KLM accepted delivery of the first of their seven on June 24, 1927. They were used exclusively on the European routes. The Hungarian Malert company bought one aircraft and had another three built under licence at the Manfréd Weiss factory, all using Gnome-Rhône Jupiter 9A engines. These Budapest airliners flew on Malert's short haul routes; two were lost in crashes.

In 1936, two of KLM's Wasp-powered aircraft were sold to British Airways for use on their cross channel routes.[2] In 1937, KLM's PH-AED was sold to Venezuela. In 2001 the wreck of the PH-AED was salvaged by a team from the Aviodrome museum where the remains still are in storage in the Netherlands. On the eve of war in 1939, one of KLM's F.VIII's, PH-AEG, was transferred to the Swedish Air Force via ABA. Thus the airplane first flew with civil identification code SE-AEB but later on it got its Swedish Air Force designation, 916. This Fokker type was called Tp 10 in Swedish service. Another ex-KLM aircraft flew Sweden as SE-AHA (sse below).

Finnish service

The Finnish Air Force's sole Fokker F.VIII was ex-KLM Wasp-powered H-NAEI, production number 5046. KLM's West Indies division used it for regular passenger service with registration PH-AEI. In 1937, it was sold to British Airways Ltd, where it was registered as G-AEPU and used to transport passengers across the English Channel. Swedish company G.A. Flygrender purchased the aircraft in 1939, and it was ferried to Sweden via Amsterdam, Copenhagen and Torslanda on April 7, 1939. In Sweden, registered as SE-AHA the aircraft mainly flew in the Gothenburg area.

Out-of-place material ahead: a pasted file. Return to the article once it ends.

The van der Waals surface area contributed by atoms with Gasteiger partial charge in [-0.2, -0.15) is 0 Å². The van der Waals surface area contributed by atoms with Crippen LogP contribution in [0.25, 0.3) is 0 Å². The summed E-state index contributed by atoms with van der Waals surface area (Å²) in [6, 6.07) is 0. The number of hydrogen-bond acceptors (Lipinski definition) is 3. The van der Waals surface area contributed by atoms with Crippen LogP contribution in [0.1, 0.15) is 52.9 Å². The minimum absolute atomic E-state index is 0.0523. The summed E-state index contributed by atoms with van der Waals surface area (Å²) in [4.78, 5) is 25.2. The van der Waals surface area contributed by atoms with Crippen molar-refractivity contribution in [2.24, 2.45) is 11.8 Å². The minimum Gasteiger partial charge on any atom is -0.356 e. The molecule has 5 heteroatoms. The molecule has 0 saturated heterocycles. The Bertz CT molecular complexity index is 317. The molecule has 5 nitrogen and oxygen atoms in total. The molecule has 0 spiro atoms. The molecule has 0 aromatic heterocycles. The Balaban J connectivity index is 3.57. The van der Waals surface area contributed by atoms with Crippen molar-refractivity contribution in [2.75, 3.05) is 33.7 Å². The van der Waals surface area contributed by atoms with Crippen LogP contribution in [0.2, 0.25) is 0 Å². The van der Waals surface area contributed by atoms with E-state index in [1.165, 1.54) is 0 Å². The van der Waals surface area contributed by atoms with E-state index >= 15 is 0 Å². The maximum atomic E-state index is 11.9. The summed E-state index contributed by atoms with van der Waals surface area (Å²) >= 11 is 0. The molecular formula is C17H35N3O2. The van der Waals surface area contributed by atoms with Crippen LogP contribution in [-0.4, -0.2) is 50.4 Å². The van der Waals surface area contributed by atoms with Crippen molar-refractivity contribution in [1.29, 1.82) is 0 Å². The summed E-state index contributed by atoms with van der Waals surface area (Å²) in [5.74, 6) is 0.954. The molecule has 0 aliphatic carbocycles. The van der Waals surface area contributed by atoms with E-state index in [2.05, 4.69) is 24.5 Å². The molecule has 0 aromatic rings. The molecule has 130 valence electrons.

During the Winter War, the Swedish National Socialist organization Nationella Samlingen organized a national fundraising drive for Finland's anti-Bolshevik war. With money obtained, it purchased the above-mentioned F.VIII from G.A. Flygrederi, for 73,500 Swedish kronor. Thus, Swedish SE-AHA became Finnish OH-FOA and was flown to Finland on 11 November 1940. Once in the Finnish Air Force, it was given code FE-1. Due to the bad condition of its wings, it first had to be overhauled. It took until 4 August 1941 before the plane was transferred to LeLv 46. There, it was mainly used to transport wounded soldiers from the island of Lunkula. Ten flights were made before the aircraft was destroyed on 27 September 1941, due to engine failure caused by air in the fuel system. The crew escaped unharmed despite their crash-landing in the woods; they were transporting at least one seriously injured passenger at that moment.

Accidents and incidents

Operators

Civil

KLM F.VIII over Rotterdam
Fokker F.VIII over Budapest, Hungary
 Netherlands
 Hungary
 Sweden
 United Kingdom

Military

 Finland
 Hungary
 Sweden

Specifications (Jupiter-engined)

Fokker F.VIII 3-view drawing from L'Air February 15,1927

Data from de Leuuw pp 64-7

General characteristics

2 x licence-built Gnome-Rhône Jupiter

Performance

See also

Aircraft of comparable role, configuration, and era

Related lists

References

  1. ^ de Leeuw, pp 6-7
  2. ^ Jackson, p371
  3. ^ Accident description for HA-FNC at the Aviation Safety Network. Retrieved on 2014-7-24.

Bibliography

Sources